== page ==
The Encyclopedia features over 1,700 biographies, 300 thematic essays, and 1,400 photographs and illustrations on a wide range of Jewish women through the centuries -- from Gertrude Berg to Gertrude Stein; Hannah Greenebaum Solomon to Hannah Arendt; the Biblical Ruth to Ruth Bader Ginsburg.
When the large cities of the plain of Jordan are destroyed because of their people’s lack of discernment of good and bad, Lot’s wife looks back and turns into a pillar of salt.
Manoah’s wife, the mother of Samson, is included among the twenty-three truly upright and righteous women who came forth from Israel (Midrash Tadshe, Ozar ha-Midrashim [Eisenstein], 474) and among the twenty-two worthy women in the world (Gen. Rabbati, Hayyei Sarah, 100–101).
Wifebeating is found in all cultures, because women’s status is usually lower than men’s and wives are expected to perform specific tasks to serve their husbands.
The body is omnipresent in the work of Hannah Wilke. Her typically nude body and its self-representation became the vehicle by which Wilke exposed personal, political, and linguistic themes. Like the work of her feminist peers of the 1970s, Wilke’s art has often been oversimplified by critics, yet it continues to influence the complex art of postmodern artists today.
Pearl Willen was a social and human welfare activist and communal leader with a love for Jewish heritage. She had a lifelong record of service for such causes as civil rights, women’s rights, and the rights of workers.
She filled the next fifty years participating in local Jewish community groups. Wimpfheimer was a member of many other New York benevolent societies including the New York Guild for the Blind, the Amelia Relief Society, the Montefiore Home, and the Godmothers’ League.
Belle Winestine is best remembered as Jeannette Rankin’s legislative assistant, though she served in this capacity for only one year (1916–1917). Nonetheless, her work with Rankin served as an important apprenticeship that created a lasting friendship, profoundly influenced her understanding of the legislative process, and solidified what became her lifelong commitment to reform. For over seventy years, she devoted time, money, and energy to support and enforce legislation pertaining to women’s rights and children’s issues.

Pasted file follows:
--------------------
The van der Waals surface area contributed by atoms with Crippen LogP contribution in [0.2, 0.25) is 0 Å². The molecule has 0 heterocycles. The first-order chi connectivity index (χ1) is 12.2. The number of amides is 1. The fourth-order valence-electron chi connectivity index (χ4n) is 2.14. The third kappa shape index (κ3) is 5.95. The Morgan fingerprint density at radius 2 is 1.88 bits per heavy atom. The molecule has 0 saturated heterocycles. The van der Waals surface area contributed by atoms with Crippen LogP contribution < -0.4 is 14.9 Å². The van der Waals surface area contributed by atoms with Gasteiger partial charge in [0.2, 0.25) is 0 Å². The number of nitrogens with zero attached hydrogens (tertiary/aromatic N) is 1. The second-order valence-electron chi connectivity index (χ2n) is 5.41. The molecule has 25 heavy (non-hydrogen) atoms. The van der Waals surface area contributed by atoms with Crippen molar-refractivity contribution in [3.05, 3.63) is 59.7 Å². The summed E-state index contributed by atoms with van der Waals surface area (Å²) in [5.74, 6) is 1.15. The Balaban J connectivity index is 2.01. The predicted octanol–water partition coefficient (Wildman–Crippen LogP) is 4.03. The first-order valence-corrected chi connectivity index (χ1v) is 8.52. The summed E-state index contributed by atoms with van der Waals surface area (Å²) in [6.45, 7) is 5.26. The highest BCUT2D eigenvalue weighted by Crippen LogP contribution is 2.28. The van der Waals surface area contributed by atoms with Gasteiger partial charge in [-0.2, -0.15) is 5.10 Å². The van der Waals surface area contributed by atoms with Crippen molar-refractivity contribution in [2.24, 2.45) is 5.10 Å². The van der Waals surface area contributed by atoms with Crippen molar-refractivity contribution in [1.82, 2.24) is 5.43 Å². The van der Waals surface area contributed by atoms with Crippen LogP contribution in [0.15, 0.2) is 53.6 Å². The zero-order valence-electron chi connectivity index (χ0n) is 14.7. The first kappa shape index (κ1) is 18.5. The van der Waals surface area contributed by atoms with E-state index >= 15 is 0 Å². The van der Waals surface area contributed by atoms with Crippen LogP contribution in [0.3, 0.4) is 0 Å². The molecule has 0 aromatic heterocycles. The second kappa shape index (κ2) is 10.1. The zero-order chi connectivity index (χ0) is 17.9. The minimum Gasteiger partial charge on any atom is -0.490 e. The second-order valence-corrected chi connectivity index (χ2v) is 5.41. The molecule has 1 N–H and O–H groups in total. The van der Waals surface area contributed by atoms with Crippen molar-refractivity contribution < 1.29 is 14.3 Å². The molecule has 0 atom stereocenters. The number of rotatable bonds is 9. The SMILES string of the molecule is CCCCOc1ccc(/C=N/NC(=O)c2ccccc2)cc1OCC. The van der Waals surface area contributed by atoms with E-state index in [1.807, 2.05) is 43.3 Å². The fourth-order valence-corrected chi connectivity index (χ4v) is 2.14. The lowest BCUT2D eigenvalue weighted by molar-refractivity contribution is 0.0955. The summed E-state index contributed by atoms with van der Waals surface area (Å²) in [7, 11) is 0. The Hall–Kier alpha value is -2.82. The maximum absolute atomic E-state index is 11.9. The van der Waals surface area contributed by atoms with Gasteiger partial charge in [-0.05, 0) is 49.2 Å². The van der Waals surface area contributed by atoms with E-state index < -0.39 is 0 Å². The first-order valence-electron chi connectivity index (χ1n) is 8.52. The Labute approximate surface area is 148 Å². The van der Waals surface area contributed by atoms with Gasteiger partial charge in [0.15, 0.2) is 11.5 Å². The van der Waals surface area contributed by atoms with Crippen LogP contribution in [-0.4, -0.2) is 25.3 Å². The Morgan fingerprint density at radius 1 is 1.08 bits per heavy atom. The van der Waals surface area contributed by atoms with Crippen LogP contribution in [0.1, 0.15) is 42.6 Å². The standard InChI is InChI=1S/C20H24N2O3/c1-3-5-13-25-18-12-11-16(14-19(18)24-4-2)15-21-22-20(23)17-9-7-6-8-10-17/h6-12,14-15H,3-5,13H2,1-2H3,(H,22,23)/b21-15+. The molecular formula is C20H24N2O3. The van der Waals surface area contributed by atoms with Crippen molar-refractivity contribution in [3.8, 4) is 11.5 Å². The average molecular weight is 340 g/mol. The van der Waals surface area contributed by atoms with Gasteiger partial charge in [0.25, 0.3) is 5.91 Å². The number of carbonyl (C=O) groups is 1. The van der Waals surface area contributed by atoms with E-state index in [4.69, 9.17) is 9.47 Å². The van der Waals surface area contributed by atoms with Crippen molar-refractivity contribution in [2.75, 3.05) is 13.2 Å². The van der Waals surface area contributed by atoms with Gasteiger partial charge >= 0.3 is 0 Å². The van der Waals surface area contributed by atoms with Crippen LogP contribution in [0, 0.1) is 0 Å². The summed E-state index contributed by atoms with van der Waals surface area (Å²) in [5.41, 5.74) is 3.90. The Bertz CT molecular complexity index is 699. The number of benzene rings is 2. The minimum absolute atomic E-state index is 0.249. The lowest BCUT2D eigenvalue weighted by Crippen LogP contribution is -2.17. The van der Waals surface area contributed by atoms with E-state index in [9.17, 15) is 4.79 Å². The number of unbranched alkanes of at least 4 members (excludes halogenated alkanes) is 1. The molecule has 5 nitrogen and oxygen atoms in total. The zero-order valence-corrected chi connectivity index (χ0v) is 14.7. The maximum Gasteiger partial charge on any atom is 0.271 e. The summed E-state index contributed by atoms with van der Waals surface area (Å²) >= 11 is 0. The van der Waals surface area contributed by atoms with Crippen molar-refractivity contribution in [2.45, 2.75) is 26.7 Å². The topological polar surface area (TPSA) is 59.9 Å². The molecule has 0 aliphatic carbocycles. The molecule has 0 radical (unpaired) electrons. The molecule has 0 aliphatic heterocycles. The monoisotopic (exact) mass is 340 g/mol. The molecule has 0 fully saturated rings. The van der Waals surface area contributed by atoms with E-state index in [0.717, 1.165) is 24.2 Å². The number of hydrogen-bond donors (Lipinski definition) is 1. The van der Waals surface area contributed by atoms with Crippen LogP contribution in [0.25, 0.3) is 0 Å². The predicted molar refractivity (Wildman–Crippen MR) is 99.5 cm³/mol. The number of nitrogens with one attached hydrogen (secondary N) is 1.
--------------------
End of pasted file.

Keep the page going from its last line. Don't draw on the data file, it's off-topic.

Maria Winetzkaja was a renowned opera singer, whose international career spanned twenty years.
Author Thyra Samter Winslow’s sketches of women’s lives reflect her combined feelings of fondness for and restless impatience with small-town life, and later her attraction to the big city.
Shelley Winters’s acting career ranged from a fairy in a local pageant at age four to the eccentric Grandma Harris on television’s Roseanne. She performed in over one hundred movies, fifty stage plays and countless television programs, and won two Academy Awards and an Emmy.
Rachel Wischnitzer was a pioneer in the fields of Jewish art history and synagogue architecture. Her wide-ranging scholarship included books, articles, book reviews, and exhibition catalogs on ancient, medieval, and modern Jewish art.
The second of two “wise women” portrayed in 2 Samuel lived in a fortified city in northern Israel. More straightforwardly than the story of the wise woman of Tekoa (2 Samuel 14), this narrative depicts what must have been typical leadership activities of a woman in this accepted position against the larger political tensions of David’s reign.